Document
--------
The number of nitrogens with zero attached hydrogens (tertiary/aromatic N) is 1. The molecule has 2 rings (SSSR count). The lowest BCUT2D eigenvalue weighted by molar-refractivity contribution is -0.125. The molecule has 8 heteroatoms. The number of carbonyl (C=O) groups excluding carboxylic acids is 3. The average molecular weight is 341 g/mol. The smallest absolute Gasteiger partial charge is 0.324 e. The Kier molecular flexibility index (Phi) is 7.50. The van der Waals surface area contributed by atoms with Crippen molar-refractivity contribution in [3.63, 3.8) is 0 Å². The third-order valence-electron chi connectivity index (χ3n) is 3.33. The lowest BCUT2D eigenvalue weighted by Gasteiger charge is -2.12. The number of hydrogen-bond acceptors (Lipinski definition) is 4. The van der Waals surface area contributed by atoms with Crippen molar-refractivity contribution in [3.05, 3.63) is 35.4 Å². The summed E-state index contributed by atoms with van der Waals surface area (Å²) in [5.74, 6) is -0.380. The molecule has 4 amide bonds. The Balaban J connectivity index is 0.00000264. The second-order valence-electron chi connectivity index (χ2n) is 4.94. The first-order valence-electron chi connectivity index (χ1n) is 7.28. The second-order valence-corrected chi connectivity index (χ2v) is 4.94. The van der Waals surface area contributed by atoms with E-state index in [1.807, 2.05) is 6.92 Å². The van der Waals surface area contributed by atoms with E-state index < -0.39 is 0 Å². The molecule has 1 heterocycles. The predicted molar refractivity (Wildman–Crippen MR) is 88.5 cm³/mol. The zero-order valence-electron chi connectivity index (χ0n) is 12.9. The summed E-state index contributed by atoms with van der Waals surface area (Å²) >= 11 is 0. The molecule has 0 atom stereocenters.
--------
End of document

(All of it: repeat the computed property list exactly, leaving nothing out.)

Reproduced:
The number of nitrogens with zero attached hydrogens (tertiary/aromatic N) is 1. The molecule has 2 rings (SSSR count). The lowest BCUT2D eigenvalue weighted by molar-refractivity contribution is -0.125. The molecule has 8 heteroatoms. The number of carbonyl (C=O) groups excluding carboxylic acids is 3. The average molecular weight is 341 g/mol. The smallest absolute Gasteiger partial charge is 0.324 e. The Kier molecular flexibility index (Phi) is 7.50. The van der Waals surface area contributed by atoms with Crippen molar-refractivity contribution in [3.63, 3.8) is 0 Å². The third-order valence-electron chi connectivity index (χ3n) is 3.33. The lowest BCUT2D eigenvalue weighted by Gasteiger charge is -2.12. The number of hydrogen-bond acceptors (Lipinski definition) is 4. The van der Waals surface area contributed by atoms with Crippen molar-refractivity contribution in [3.05, 3.63) is 35.4 Å². The summed E-state index contributed by atoms with van der Waals surface area (Å²) in [5.74, 6) is -0.380. The molecule has 4 amide bonds. The Balaban J connectivity index is 0.00000264. The second-order valence-electron chi connectivity index (χ2n) is 4.94. The first-order valence-electron chi connectivity index (χ1n) is 7.28. The second-order valence-corrected chi connectivity index (χ2v) is 4.94. The van der Waals surface area contributed by atoms with E-state index in [1.807, 2.05) is 6.92 Å². The van der Waals surface area contributed by atoms with E-state index < -0.39 is 0 Å². The molecule has 1 heterocycles. The predicted molar refractivity (Wildman–Crippen MR) is 88.5 cm³/mol. The zero-order valence-electron chi connectivity index (χ0n) is 12.9. The summed E-state index contributed by atoms with van der Waals surface area (Å²) >= 11 is 0. The molecule has 0 atom stereocenters.